It’s another beautiful day for a drive, so consider catching the last day of the incredibly comprehensive Festival of Slow Music in Ballarat.

Many wonderful performances have taken place already, but for those able to make it today there are plenty still to come, including a finale that will involve many of the musicians involved earlier.

Don’t be misled by the “slow music” title — it does not meant there will be no rapidity or fast-paced musical offerings. The philosophy behind this festival is explained below.

The best way to find out what’s on today is to visit the Festival of Slow Music website. (That’s not only because the website is fantastic, but because I could not extract text from the PDF media release, though I did try.)

Here is a link to the festival program in PDF form.

Meantime, if you are not familiar with this festival, here is some background taken from that website:

“I want to create an annual festival where people can take time to listen and engage with the music and the artists, where new collaborations can grow, and where people will experience the ability that music has to refresh, inspire and astonish.”

Adam Simmons — Artistic Director

The Festival of Slow Music is an opportunity to experience music of all genres in intimate spaces and to learn more about the musicians behind the sounds.

The Festival of Slow Music reflects the philosophy of the Slow Food movement but with the focus on the sensation of hearing, with all of the concerts being totally acoustic. The idea of Slow Music is to promote a more direct connection to the musical experience through meeting the musicians, learning about their musical aspirations, listening to natural, unamplified sounds and taking the time to hear a performance in full.
The Festival of Slow Music is about an approach to listening and experiencing music – it is not a description of the music, which will range from slow to fast, soft to loud, beautiful to ugly, old to new. It is not the music that will be slow, but the listening – the audience will be encouraged to slow down and enjoy the experience.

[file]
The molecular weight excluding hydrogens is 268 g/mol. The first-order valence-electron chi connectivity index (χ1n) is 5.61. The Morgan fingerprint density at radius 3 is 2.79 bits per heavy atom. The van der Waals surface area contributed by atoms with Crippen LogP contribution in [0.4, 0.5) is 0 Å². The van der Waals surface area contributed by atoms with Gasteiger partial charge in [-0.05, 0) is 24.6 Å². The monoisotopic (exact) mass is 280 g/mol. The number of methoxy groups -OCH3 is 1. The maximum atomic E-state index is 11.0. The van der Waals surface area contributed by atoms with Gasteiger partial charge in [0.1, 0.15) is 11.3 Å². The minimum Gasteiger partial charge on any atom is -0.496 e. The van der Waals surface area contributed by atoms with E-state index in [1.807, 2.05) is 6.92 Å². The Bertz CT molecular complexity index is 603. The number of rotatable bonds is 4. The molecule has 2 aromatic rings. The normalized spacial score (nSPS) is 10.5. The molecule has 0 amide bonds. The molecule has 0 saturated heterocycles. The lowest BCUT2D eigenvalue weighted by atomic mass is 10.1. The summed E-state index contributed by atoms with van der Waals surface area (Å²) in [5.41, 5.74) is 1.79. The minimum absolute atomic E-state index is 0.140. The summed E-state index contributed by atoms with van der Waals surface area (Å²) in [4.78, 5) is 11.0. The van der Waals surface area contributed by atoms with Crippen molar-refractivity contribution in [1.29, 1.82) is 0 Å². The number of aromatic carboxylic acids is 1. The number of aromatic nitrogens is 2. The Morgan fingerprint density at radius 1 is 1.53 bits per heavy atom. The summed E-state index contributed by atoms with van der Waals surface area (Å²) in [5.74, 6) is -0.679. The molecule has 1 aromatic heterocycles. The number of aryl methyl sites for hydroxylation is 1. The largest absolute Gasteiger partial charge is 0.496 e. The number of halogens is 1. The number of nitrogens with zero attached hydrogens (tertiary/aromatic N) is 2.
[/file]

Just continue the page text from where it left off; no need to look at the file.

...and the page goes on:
The Festival of Slow Music comes out of the Portraits Concert Series at the Art Gallery of Ballarat, also curated by Adam Simmons over several years, and aims to highlight the region’s rich artistic heritage and the strong contemporary music and arts scene.

This second festival year builds on its 2013 debut, presenting an exciting and ambitious program. It is not about a label or genre but rather the experience across the festival period that will develop and define the concept of “slow music”.




3.5 stars

Yum Yum Tree Records

The story of this collaboration and the album it produced is as interesting as the music thereon. After travel in India, Sydney saxophonist Matt Keegan (Matt Keegan Trio, Steve Hunter Band, Phil Slater’s Sun Songbook project, Jazzgroove Mothership Orchestra) was awarded the 2011 Freedman Fellowship for the idea of transforming Piramal Haveli — a stunning Italian inspired structure at the tiny town of Bagar deep in the Rajasthan desert — into a recording studio for an eclectic ensemble with links to India, Australia and New Zealand to make music.